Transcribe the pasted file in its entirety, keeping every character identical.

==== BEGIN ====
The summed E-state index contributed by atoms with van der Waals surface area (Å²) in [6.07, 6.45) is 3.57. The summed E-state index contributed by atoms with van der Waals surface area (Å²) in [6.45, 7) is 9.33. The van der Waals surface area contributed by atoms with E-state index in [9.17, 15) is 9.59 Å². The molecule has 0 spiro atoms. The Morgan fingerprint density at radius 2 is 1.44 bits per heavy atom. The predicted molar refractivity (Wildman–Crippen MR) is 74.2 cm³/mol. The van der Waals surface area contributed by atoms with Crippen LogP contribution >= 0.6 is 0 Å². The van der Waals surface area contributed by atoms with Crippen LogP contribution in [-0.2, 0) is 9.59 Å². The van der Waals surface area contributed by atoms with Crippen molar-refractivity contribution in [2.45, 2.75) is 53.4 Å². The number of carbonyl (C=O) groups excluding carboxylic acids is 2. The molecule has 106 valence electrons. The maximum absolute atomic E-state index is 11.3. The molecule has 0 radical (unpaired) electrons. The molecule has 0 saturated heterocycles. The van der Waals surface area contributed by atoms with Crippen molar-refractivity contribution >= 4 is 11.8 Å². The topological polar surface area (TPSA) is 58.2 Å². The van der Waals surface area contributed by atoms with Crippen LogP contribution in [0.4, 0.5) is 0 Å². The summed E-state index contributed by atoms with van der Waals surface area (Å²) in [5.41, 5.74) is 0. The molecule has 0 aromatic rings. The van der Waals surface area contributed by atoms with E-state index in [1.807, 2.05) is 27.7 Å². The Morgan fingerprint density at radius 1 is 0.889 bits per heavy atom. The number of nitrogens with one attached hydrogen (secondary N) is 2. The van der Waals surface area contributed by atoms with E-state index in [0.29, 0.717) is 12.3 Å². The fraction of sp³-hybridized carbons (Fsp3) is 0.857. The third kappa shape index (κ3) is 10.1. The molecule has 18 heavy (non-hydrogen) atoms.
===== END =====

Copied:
The summed E-state index contributed by atoms with van der Waals surface area (Å²) in [6.07, 6.45) is 3.57. The summed E-state index contributed by atoms with van der Waals surface area (Å²) in [6.45, 7) is 9.33. The van der Waals surface area contributed by atoms with E-state index in [9.17, 15) is 9.59 Å². The molecule has 0 spiro atoms. The Morgan fingerprint density at radius 2 is 1.44 bits per heavy atom. The predicted molar refractivity (Wildman–Crippen MR) is 74.2 cm³/mol. The van der Waals surface area contributed by atoms with Crippen LogP contribution >= 0.6 is 0 Å². The van der Waals surface area contributed by atoms with Crippen LogP contribution in [-0.2, 0) is 9.59 Å². The van der Waals surface area contributed by atoms with Crippen molar-refractivity contribution in [2.45, 2.75) is 53.4 Å². The number of carbonyl (C=O) groups excluding carboxylic acids is 2. The molecule has 106 valence electrons. The maximum absolute atomic E-state index is 11.3. The molecule has 0 radical (unpaired) electrons. The molecule has 0 saturated heterocycles. The van der Waals surface area contributed by atoms with Crippen molar-refractivity contribution >= 4 is 11.8 Å². The topological polar surface area (TPSA) is 58.2 Å². The van der Waals surface area contributed by atoms with Crippen LogP contribution in [0.4, 0.5) is 0 Å². The summed E-state index contributed by atoms with van der Waals surface area (Å²) in [5.41, 5.74) is 0. The molecule has 0 aromatic rings. The van der Waals surface area contributed by atoms with E-state index in [1.807, 2.05) is 27.7 Å². The Morgan fingerprint density at radius 1 is 0.889 bits per heavy atom. The number of nitrogens with one attached hydrogen (secondary N) is 2. The van der Waals surface area contributed by atoms with E-state index in [0.29, 0.717) is 12.3 Å². The fraction of sp³-hybridized carbons (Fsp3) is 0.857. The third kappa shape index (κ3) is 10.1. The molecule has 18 heavy (non-hydrogen) atoms.